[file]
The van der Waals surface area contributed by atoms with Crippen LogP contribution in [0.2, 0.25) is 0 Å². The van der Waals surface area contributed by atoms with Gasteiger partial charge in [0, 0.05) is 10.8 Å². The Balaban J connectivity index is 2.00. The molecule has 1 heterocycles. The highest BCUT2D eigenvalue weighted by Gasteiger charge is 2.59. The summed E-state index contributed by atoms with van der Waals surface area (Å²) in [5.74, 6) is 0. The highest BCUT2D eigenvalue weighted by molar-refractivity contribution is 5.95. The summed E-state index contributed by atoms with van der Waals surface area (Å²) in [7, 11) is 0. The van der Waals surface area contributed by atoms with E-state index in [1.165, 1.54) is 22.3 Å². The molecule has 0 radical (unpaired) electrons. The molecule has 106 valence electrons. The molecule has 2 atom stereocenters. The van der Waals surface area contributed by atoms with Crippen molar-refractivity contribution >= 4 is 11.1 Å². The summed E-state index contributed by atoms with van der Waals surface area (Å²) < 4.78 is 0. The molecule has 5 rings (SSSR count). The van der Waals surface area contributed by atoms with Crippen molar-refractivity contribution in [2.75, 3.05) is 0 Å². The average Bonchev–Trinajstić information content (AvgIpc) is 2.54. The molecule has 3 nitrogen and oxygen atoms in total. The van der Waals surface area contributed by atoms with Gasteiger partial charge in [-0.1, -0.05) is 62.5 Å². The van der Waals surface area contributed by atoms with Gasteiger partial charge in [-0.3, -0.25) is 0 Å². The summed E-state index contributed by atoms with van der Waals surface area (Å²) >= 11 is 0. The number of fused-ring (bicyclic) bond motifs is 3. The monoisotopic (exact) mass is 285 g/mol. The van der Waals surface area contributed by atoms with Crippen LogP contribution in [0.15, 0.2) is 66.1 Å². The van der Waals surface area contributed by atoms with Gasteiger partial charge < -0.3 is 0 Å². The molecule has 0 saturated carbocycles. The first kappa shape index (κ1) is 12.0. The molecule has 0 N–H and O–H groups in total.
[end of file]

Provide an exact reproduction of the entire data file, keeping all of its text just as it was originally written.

The van der Waals surface area contributed by atoms with Crippen LogP contribution in [0.2, 0.25) is 0 Å². The van der Waals surface area contributed by atoms with Gasteiger partial charge in [0, 0.05) is 10.8 Å². The Balaban J connectivity index is 2.00. The molecule has 1 heterocycles. The highest BCUT2D eigenvalue weighted by Gasteiger charge is 2.59. The summed E-state index contributed by atoms with van der Waals surface area (Å²) in [5.74, 6) is 0. The highest BCUT2D eigenvalue weighted by molar-refractivity contribution is 5.95. The summed E-state index contributed by atoms with van der Waals surface area (Å²) in [7, 11) is 0. The van der Waals surface area contributed by atoms with E-state index in [1.165, 1.54) is 22.3 Å². The molecule has 0 radical (unpaired) electrons. The molecule has 106 valence electrons. The molecule has 2 atom stereocenters. The van der Waals surface area contributed by atoms with Crippen molar-refractivity contribution >= 4 is 11.1 Å². The summed E-state index contributed by atoms with van der Waals surface area (Å²) < 4.78 is 0. The molecule has 5 rings (SSSR count). The van der Waals surface area contributed by atoms with Crippen molar-refractivity contribution in [2.75, 3.05) is 0 Å². The average Bonchev–Trinajstić information content (AvgIpc) is 2.54. The molecule has 3 nitrogen and oxygen atoms in total. The van der Waals surface area contributed by atoms with Gasteiger partial charge in [-0.1, -0.05) is 62.5 Å². The van der Waals surface area contributed by atoms with Gasteiger partial charge in [-0.3, -0.25) is 0 Å². The summed E-state index contributed by atoms with van der Waals surface area (Å²) >= 11 is 0. The number of fused-ring (bicyclic) bond motifs is 3. The monoisotopic (exact) mass is 285 g/mol. The van der Waals surface area contributed by atoms with Crippen LogP contribution in [0.15, 0.2) is 66.1 Å². The van der Waals surface area contributed by atoms with Gasteiger partial charge < -0.3 is 0 Å². The molecule has 0 saturated carbocycles. The first kappa shape index (κ1) is 12.0. The molecule has 0 N–H and O–H groups in total.